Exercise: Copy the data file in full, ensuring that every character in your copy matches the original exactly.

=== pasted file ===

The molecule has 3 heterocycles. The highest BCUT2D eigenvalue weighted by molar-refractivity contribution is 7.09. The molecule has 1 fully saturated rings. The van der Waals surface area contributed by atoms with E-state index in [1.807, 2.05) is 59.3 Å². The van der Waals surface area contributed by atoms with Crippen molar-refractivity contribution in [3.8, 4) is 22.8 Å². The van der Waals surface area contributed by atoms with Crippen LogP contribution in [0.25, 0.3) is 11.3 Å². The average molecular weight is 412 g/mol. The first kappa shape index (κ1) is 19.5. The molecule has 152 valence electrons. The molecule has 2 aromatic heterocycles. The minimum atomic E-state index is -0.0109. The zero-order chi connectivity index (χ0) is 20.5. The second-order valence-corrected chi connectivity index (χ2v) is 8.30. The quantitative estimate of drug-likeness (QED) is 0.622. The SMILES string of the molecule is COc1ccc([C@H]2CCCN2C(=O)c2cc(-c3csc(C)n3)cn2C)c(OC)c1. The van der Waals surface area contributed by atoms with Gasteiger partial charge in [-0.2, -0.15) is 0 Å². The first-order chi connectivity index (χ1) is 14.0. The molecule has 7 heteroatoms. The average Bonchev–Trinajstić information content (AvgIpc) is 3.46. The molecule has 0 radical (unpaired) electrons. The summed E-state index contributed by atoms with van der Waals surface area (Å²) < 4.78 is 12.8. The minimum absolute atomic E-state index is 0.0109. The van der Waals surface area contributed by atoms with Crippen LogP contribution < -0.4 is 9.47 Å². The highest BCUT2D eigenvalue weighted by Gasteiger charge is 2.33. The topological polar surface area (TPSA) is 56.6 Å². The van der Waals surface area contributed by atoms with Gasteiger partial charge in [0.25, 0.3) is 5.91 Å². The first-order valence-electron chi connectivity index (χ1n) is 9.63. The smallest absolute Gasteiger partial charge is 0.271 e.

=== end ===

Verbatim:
The molecule has 3 heterocycles. The highest BCUT2D eigenvalue weighted by molar-refractivity contribution is 7.09. The molecule has 1 fully saturated rings. The van der Waals surface area contributed by atoms with E-state index in [1.807, 2.05) is 59.3 Å². The van der Waals surface area contributed by atoms with Crippen molar-refractivity contribution in [3.8, 4) is 22.8 Å². The van der Waals surface area contributed by atoms with Crippen LogP contribution in [0.25, 0.3) is 11.3 Å². The average molecular weight is 412 g/mol. The first kappa shape index (κ1) is 19.5. The molecule has 152 valence electrons. The molecule has 2 aromatic heterocycles. The minimum atomic E-state index is -0.0109. The zero-order chi connectivity index (χ0) is 20.5. The second-order valence-corrected chi connectivity index (χ2v) is 8.30. The quantitative estimate of drug-likeness (QED) is 0.622. The SMILES string of the molecule is COc1ccc([C@H]2CCCN2C(=O)c2cc(-c3csc(C)n3)cn2C)c(OC)c1. The van der Waals surface area contributed by atoms with Gasteiger partial charge in [-0.2, -0.15) is 0 Å². The first-order chi connectivity index (χ1) is 14.0. The molecule has 7 heteroatoms. The average Bonchev–Trinajstić information content (AvgIpc) is 3.46. The molecule has 0 radical (unpaired) electrons. The summed E-state index contributed by atoms with van der Waals surface area (Å²) < 4.78 is 12.8. The minimum absolute atomic E-state index is 0.0109. The van der Waals surface area contributed by atoms with Crippen LogP contribution < -0.4 is 9.47 Å². The highest BCUT2D eigenvalue weighted by Gasteiger charge is 2.33. The topological polar surface area (TPSA) is 56.6 Å². The van der Waals surface area contributed by atoms with Gasteiger partial charge in [0.25, 0.3) is 5.91 Å². The first-order valence-electron chi connectivity index (χ1n) is 9.63. The smallest absolute Gasteiger partial charge is 0.271 e.